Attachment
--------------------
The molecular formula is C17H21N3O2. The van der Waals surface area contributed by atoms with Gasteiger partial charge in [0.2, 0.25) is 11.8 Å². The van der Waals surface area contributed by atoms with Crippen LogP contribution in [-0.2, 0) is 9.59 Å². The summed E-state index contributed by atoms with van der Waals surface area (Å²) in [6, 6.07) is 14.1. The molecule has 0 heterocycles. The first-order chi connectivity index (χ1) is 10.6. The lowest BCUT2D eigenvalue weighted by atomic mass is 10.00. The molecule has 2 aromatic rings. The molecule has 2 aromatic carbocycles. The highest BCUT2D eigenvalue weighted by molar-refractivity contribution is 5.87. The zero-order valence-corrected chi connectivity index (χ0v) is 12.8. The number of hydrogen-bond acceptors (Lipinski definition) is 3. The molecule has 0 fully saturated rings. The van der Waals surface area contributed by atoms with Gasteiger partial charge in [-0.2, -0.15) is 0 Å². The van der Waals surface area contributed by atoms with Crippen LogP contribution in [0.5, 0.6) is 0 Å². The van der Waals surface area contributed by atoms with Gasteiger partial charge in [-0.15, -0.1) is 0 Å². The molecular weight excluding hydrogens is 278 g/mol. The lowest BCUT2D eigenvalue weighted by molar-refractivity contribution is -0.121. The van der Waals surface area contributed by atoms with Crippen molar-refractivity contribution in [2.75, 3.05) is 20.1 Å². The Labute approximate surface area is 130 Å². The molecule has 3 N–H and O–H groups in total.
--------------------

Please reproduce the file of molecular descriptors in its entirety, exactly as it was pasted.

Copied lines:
The molecular formula is C17H21N3O2. The van der Waals surface area contributed by atoms with Gasteiger partial charge in [0.2, 0.25) is 11.8 Å². The van der Waals surface area contributed by atoms with Crippen LogP contribution in [-0.2, 0) is 9.59 Å². The summed E-state index contributed by atoms with van der Waals surface area (Å²) in [6, 6.07) is 14.1. The molecule has 0 heterocycles. The first-order chi connectivity index (χ1) is 10.6. The lowest BCUT2D eigenvalue weighted by atomic mass is 10.00. The molecule has 2 aromatic rings. The molecule has 2 aromatic carbocycles. The highest BCUT2D eigenvalue weighted by molar-refractivity contribution is 5.87. The zero-order valence-corrected chi connectivity index (χ0v) is 12.8. The number of hydrogen-bond acceptors (Lipinski definition) is 3. The molecule has 0 fully saturated rings. The van der Waals surface area contributed by atoms with Gasteiger partial charge in [-0.2, -0.15) is 0 Å². The van der Waals surface area contributed by atoms with Crippen LogP contribution in [0.5, 0.6) is 0 Å². The van der Waals surface area contributed by atoms with Gasteiger partial charge in [-0.15, -0.1) is 0 Å². The molecular weight excluding hydrogens is 278 g/mol. The lowest BCUT2D eigenvalue weighted by molar-refractivity contribution is -0.121. The van der Waals surface area contributed by atoms with Crippen molar-refractivity contribution in [2.75, 3.05) is 20.1 Å². The Labute approximate surface area is 130 Å². The molecule has 3 N–H and O–H groups in total.